Service history[edit]

On 15 November 1941, U-153 collided with the German Type VIIC submarine U-583 in the Baltic Sea off Danzig (55°23′N 17°05′E / 55.383°N 17.083°E / 55.383; 17.083). U-153 remained afloat, but U-583 sank with the loss of 45 crew members.[4]

First patrol[edit]

U-153′s first patrol began with her departure from Kiel on 18 May 1942. After a brief stop in Kristiansand in Norway, she headed for the Atlantic Ocean via the gap between the Faroe and Shetland Islands. After a long southwest, south and southeast sweep, she docked at Lorient in occupied France, on the 30th.

Second patrol and loss[edit]

She sank Anglo-Canadian on 25 June 1942 800 nmi (1,500 km; 920 mi) northeast of Antigua. The survivors were helped to lifeboats and received water and cigarettes. The following day, she sank Potlatch, about 650 nmi (1,200 km; 750 mi) east of the Virgin Islands. She also sank Ruth on the 29th about 320 nmi (590 km; 370 mi) north northeast of Barbuda.

U-153 was attacked by US A-20A Havoc aircraft of the United States Army Air Forces 59th Bombardment Squadron (Light) on 6 July 1942 in the eastern Caribbean. She was sunk on 13 July 1942 near Colón, Paama, not far from the entrance to the Panama Canal, by the United States Navy destroyer USS Lansdowne (DD-486).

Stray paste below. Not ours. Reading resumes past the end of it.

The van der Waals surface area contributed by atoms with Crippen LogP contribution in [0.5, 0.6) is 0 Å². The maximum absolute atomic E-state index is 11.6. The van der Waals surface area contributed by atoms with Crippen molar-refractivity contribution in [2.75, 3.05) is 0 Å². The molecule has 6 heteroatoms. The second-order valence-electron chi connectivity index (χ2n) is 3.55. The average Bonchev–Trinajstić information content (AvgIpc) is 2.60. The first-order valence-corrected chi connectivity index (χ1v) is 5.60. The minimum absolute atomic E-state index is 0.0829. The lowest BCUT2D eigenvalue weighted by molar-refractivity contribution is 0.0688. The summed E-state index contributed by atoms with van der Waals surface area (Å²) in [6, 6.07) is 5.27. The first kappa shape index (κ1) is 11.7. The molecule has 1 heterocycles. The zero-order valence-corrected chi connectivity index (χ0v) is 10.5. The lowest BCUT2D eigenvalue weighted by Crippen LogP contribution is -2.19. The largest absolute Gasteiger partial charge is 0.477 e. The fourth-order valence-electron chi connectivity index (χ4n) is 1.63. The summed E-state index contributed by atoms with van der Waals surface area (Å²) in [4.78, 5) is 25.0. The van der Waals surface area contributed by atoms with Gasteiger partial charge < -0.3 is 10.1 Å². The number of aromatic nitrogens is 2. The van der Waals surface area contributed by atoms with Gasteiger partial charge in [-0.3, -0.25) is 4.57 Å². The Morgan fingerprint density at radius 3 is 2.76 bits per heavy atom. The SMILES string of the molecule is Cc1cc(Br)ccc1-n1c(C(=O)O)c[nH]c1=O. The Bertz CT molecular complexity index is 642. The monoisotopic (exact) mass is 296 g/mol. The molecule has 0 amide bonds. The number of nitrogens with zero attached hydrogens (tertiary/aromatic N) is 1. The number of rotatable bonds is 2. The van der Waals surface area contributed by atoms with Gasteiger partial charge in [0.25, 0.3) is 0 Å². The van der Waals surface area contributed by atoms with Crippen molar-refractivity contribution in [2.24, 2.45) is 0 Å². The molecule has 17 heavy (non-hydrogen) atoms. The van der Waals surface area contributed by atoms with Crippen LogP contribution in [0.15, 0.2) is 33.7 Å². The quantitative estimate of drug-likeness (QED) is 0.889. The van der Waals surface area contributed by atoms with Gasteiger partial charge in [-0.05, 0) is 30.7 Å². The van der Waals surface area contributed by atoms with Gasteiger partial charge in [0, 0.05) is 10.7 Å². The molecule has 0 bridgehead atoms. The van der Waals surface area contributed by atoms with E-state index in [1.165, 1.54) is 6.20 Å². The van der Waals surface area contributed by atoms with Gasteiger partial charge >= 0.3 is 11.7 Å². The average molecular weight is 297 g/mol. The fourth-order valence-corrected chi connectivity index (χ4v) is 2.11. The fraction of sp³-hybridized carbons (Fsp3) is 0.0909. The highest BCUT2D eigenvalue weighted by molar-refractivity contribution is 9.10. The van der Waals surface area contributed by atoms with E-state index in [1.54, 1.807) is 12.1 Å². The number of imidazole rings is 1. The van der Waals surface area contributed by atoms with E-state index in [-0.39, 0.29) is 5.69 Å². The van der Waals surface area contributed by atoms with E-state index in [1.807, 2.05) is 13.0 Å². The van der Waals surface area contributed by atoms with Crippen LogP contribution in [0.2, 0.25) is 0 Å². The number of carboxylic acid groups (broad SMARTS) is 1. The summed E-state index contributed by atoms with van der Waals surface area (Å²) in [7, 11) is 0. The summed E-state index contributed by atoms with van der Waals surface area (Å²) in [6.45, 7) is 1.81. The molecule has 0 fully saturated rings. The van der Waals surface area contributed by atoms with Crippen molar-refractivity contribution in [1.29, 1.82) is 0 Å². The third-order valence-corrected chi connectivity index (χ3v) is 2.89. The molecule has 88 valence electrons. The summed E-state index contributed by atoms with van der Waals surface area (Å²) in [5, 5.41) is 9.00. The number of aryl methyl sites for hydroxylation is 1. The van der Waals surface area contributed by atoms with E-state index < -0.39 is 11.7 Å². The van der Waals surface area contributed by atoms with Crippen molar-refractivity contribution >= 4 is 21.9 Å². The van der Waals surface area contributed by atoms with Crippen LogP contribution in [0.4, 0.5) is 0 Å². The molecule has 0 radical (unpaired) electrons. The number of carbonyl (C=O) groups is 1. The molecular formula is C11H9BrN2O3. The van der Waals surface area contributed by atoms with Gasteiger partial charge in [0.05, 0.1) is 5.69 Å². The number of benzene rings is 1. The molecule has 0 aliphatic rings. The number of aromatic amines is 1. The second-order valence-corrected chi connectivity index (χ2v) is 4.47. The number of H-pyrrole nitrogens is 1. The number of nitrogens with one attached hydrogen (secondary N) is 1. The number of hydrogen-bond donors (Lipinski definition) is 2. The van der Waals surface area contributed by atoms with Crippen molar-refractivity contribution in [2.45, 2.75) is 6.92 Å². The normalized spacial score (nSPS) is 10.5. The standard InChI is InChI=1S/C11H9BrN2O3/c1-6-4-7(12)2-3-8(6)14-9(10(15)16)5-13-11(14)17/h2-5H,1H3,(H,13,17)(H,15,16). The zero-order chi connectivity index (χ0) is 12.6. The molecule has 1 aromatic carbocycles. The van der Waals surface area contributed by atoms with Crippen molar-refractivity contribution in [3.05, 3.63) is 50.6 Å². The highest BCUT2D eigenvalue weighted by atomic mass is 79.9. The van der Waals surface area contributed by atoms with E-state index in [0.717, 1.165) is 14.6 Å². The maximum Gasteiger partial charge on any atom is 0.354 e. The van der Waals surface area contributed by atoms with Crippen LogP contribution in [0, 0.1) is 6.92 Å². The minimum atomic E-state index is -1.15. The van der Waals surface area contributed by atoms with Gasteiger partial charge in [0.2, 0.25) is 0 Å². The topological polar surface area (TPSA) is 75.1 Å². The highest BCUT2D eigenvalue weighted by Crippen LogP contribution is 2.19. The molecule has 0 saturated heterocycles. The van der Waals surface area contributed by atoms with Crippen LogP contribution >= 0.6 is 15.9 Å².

Summary of raiding history[edit]

Date Name Nationality Tonnage
(GRT)
Fate[5]
25 June 1942 Anglo-Canadian  United Kingdom 5,268 Sunk
27 June 1942 Potlatch  United States 6,085 Sunk
29 June 1942 Ruth  United States 4,833 Sunk

References[edit]

  1. ^ Kemp 1999, p. 84.
  2. ^ Gannon, Michael - Operation Drumbeat - the dramatic true story of Germany's first U-boat attacks along the American coast in World War II, 1990, Harper and Row publishers, ISBN 0-06-016155-8, p. 384 .
  3. ^ a b c d Gröner 1991, p. 68.
  4. ^ "NAVAL EVENTS, NOVEMBER 1941, Part 2 of 2, Saturday 15th – Sunday 30th". Naval History. Retrieved 18 December 2011. 
  5. ^ Helgason, Guðmundur. "Ships hit by U-153". German U-boats of WWII - uboat.net. Retrieved 7 December 2014. 

Bibliography[edit]

  • Busch, Rainer; Röll, Hans-Joachim (1999). German U-boat commanders of World War II : a biographical dictionary. Translated by Brooks, Geoffrey. London, Annapolis, Md: Greenhill Books, Naval Institute Press. ISBN 1-55750-186-6. 
  • Busch, Rainer; Röll, Hans-Joachim (1999). Deutsche U-Boot-Verluste von September 1939 bis Mai 1945 [German U-boat losses from September 1939 to May 1945]. Der U-Boot-Krieg (in German). IV. Hamburg; Berlin; Bonn: Mittler. ISBN 3-8132-0514-2. 
  • Gröner, Erich; Jung, Dieter; Maass, Martin (1991). U-boats and Mine Warfare Vessels. German Warships 1815–1945. 2. Translated by Thomas, Keith; Magowan, Rachel. London: Conway Maritime Press. ISBN 0-85177-593-4. 
  • Kemp, Paul (1999). U-Boats Destroyed - German Submarine Losses in the World Wars. London: Arms & Armour. ISBN 1-85409-515-3. 

External links[edit]

  • Helgason, Guðmundur. "The Type IXC boat U-153". German U-boats of WWII - uboat.net. Retrieved 7 December 2014. 
  • Hofmann, Markus. "U 153". Deutsche U-Boote 1935-1945 - u-boot-archiv.de (in German). Retrieved 7 December 2014.